Issues

Old Wests, and new
Old Wests, and new
We take a break from covering current events with our annual Books & Authors special issue, which hits themes familiar to every Westerner, echoing the conflicts common to our million-square-mile region. Book reviews, author Q&As, memoirs, excerpts and essays reimagine our relationships to each other, and to the land.
When your Neighborhood goes BOOM
When your Neighborhood goes BOOM
The West is experiencing growing pains, as its cities continue to expand. This issue's feature takes you inside the night of an oil and gas explosion in suburban Colorado, where drilling and production facilities are springing up next to new neighborhoods and schools. Inside the issue, we also investigate efforts to bring more people and water to southern Utah, where the estimated costs for the Lake Powell Pipeline don't seem to add up. Also in this issue are stories about the president's attack on public lands and how that may help Democrats in November's elections; how to battle climate dread; and an artist's response to the 20-year anniversary of Matthew Shepard's murder in Wyoming – and more.
Nature Retreat
Nature Retreat
This issue is bound by the idea that the ecological crises are inseparable from the problem of human domination. Our feature story describes a coastal town in Southern California that is asking whether it can, or should, retreat inland from rising seas. Also in this issue: The Navajo Nation's renewed police force, prisoner strikes, conspiracy theories in Arizona and a tribute to the life and work of Ed Marston, one of High Country News' longtime visionaries.
The Pioneer of Ruin
The Pioneer of Ruin
The idea of home plays a major role in this issue. Our feature examines the struggles and triumphs of one woman building a life in a hardscrabble corner of the Utah desert, while another story profiles a community whose members have taken it upon themselves to fight the fires threatening their homes. This issue also digs into one family’s unlikely turn toward hemp to save their ranch, and an opera giving voice to people who lived downwind of the 1945 Trinity atomic bomb test.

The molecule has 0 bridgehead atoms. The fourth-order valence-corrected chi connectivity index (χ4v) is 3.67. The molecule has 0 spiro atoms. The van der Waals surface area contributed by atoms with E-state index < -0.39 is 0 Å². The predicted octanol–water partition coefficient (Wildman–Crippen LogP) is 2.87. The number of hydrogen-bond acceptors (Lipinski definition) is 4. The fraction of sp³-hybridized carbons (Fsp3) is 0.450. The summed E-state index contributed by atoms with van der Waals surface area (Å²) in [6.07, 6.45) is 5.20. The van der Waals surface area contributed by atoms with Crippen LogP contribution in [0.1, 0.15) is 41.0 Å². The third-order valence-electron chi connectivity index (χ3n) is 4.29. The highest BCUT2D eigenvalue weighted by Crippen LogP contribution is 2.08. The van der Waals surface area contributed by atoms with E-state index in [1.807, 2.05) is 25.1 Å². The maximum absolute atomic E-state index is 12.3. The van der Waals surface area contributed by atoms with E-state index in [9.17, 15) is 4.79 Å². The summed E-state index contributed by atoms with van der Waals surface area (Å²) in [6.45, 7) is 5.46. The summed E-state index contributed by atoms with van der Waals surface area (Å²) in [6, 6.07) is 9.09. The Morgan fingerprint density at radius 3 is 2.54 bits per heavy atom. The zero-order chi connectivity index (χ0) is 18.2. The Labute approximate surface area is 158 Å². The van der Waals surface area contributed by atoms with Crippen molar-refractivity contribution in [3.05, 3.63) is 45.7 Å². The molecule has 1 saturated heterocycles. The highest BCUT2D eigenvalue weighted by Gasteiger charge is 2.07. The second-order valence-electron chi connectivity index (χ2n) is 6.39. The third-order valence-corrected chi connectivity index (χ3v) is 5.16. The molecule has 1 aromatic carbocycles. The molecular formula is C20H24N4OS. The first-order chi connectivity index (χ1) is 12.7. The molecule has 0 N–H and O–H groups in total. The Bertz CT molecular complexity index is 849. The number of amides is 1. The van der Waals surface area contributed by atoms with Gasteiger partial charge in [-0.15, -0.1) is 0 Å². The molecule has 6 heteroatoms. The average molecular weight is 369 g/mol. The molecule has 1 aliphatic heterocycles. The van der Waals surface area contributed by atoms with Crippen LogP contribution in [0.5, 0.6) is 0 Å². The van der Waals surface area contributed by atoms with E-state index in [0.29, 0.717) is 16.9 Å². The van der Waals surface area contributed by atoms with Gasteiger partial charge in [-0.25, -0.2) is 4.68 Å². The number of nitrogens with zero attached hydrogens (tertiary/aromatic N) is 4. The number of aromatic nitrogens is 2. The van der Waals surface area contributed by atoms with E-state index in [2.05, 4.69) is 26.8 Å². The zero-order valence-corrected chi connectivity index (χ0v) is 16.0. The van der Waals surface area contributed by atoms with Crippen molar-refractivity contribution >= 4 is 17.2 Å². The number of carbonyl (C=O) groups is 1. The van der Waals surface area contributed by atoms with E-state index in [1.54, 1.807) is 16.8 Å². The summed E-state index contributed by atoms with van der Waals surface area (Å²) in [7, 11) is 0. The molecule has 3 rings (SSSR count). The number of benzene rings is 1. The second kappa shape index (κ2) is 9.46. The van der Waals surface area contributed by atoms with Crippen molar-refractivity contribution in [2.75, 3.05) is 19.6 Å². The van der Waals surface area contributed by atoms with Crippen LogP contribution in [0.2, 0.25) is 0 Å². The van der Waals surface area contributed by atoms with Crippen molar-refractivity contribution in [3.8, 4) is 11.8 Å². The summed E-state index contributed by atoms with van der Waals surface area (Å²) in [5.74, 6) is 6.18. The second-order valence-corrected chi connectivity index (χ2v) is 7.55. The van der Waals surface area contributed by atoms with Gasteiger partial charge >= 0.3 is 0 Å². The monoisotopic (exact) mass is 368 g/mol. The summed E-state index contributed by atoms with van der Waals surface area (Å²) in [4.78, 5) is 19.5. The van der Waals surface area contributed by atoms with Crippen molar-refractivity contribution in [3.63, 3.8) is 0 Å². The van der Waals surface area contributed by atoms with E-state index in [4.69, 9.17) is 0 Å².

The Big Threat to Bighorns
The Big Threat to Bighorns
In the cover story for this issue, Assistant Editor Paige Blankenbuehler investigates the agricultural influences behind Colorado’s state wildlife commission that are impacting a bighorn herd in a vast wilderness. Wildlife stories abound in this issue, as grizzly bears are hunted in Wyoming and Idaho, and beavers help a desert bloom in Nevada.
Where the West is Moving - and Why
Where the West is Moving - and Why
This Big Ideas Special Issue is dedicated to migration and the myriad ways it continues to reshape the American West — through the movement of people, plants, animals, and ideas, and their constant flux. These days, the biggest driver of change is the challenge of a chaotic climate and the movement of people, and from communities ignored by the American West's founding myth of Manifest Destiny.
What Are We Doing Here?
What Are We Doing Here?